Nahalin village is located inside the Gush Etzion settlement block, surrounded by the settlements of Neveh Geva’ot, Rosh Tsurim, Neve Daniel and Betar Illit. After the Oslo Accords, Nahalin was classified under Area B. Since then, civil affairs have been under PA control and security matters under the control of the Israeli military.
Since the beginning of the intifada, severe restrictions on movement have been placed on all residents. For more than two years the cluster of Nahalin, Husan and Battir was totally closed and the only access was on foot via the Husan/ Al-Khadr junction.
The IDF re-opened the road onto bypass road 375 in November 2003, but controlled movement initially with a mobile checkpoint and after that by setting up a military observation tower to monitor the passage of vehicles. The dirt track between Nahalin and Husan has been paved with support of USAID in November 2004. In 2004 all roads were reopened, except for the road to Jab’a, north west of Nahalin which is still closed most of the time, and the people of Nahalin are now able to move more freely. Access to Bethlehem has eased since the DCO has become operational for 24hrs two months ago.
Recently, the village council obtained a map of the planned construction of a terminal west of road 60 and a tunnel with a gate under road 60 connecting the villages of Hussam, Battir, Wadi Fukin and Nahalin with Beit Jala and Bethlehem. The movement of some 20.000 people will be affected by this project.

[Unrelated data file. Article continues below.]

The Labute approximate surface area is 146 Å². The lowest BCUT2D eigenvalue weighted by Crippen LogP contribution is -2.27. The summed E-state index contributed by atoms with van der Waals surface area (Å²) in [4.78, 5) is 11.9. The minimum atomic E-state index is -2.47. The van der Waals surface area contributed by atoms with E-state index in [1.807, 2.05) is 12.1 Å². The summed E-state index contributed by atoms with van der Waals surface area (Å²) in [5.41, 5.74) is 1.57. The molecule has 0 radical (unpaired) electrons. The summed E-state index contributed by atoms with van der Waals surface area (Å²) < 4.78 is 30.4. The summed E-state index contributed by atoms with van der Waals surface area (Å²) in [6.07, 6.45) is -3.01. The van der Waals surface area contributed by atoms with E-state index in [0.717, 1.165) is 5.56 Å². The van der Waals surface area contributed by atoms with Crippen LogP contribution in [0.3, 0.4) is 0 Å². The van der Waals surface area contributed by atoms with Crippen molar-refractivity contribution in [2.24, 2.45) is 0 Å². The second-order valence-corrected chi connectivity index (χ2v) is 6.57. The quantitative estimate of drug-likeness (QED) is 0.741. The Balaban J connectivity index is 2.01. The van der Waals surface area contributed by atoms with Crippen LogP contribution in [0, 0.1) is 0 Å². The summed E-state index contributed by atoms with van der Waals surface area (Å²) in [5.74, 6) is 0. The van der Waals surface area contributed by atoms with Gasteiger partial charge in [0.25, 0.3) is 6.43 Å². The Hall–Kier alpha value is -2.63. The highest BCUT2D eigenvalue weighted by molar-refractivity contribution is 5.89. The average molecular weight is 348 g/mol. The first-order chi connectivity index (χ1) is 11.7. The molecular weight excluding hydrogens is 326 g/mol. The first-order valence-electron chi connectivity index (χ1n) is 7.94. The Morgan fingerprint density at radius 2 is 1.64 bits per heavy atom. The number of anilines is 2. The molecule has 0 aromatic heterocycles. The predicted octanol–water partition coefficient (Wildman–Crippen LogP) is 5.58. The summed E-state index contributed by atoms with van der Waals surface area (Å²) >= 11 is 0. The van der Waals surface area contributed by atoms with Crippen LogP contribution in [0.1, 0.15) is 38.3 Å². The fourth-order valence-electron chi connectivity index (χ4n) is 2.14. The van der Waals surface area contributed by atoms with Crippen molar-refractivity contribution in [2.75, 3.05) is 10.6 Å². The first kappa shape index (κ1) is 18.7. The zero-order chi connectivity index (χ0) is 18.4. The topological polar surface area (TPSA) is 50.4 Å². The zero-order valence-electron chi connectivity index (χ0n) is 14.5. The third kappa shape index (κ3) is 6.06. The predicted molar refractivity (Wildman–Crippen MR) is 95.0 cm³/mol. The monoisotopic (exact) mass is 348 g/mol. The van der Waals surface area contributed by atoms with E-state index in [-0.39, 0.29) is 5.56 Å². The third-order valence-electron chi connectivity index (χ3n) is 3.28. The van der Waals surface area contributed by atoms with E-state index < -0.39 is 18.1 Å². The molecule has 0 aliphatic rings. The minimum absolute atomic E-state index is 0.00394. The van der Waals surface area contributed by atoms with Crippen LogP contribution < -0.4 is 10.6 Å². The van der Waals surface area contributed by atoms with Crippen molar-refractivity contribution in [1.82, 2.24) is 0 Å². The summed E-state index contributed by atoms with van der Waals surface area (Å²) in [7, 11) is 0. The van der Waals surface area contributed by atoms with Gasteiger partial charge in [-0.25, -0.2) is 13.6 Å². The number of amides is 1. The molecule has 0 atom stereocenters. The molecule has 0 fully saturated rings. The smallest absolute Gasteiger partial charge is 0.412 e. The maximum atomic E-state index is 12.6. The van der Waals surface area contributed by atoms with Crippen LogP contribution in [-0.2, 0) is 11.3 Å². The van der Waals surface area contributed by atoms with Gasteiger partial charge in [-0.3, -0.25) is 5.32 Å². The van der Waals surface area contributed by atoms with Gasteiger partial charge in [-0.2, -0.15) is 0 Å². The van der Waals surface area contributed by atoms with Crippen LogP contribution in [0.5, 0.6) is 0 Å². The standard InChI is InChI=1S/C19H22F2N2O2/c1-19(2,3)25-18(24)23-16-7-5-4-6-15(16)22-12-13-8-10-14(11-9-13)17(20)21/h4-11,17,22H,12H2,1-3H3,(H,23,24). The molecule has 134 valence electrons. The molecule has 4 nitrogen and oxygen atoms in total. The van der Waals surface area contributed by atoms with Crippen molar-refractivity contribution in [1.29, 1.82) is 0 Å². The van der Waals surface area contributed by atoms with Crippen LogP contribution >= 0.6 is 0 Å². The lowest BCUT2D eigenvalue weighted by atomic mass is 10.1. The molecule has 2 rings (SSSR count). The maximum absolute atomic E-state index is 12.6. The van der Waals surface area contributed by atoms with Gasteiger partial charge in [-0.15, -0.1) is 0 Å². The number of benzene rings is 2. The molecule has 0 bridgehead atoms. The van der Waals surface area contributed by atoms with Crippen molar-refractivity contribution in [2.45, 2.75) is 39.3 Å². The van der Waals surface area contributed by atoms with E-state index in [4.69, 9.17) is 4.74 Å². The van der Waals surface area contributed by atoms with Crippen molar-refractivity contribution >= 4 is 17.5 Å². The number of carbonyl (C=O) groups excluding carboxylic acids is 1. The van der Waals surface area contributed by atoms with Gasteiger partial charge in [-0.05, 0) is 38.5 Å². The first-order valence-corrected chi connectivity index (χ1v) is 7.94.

In April last year an order was issued by the IDF to confiscate 3000 dunums of agricultural land belonging to Nahalin to connect the settlements of Neveh Geva’ot and Bettar Illit. The members of the village council claim that this is so-called Tabo land of which the ownership papers from the Ottoman period are still on hand. Regardless of the fact that the court case on this order is currently pending, construction works have started.
Nahalin has a population of 6,300 people of whom 35% are under 18 and some 70% under 50 years old. Approximately 150-200 persons are registered UNRWA refugees. The villagers hold a West Bank ID card and the village belongs to Bethlehem governorate. In the range of 18-35 years, some 90% of the population is unemployed. The natural growth of the village will become a problem in the future due to lack of living space. Nahalin will become entirely closed in by both the expanding settlements as well as the Barrier, which will place severe constraints on the movement of residents and their access to services outside the village.
Before 1948 the village comprised 23,000 dunums out of which 10,000 dunums were confiscated by military orders in the years thereafter. On 4,500 dunums court cases are currently ongoing. The land is planned to be used for settlement expansion. At least 22 families would become directly affected if this ground was to be confiscated. All land is so-called Tabu land of which the ownership papers from the Ottoman period are still on hand. An area encompassing 810 dunums is built-up area. For any houses built outside this parameter demolition orders have been issued by the IDF.
Over 60% of the workforce was employed in Israel or in the nearby settlements (Betar Illit, Etzion, Efrata and Neve Daniel) prior to the Intifada, a share which has declined to 5%, according to the village council, due to the increased difficulties to obtain permits. As a result many have reverted to agriculture in order to cope, with the number of farmers increasing during the Intifada. Before the Intifada, people used to market their products in Jerusalem. Due to access problems they are now forced to sell their products for one third of the original price on the much smaller market of Bethlehem. During the olive harvest last year five Palestinians got injured by stone throwing settlers. Farmers are afraid now to bring their families to the field, while the harvest used to be a family feast in which every member participated.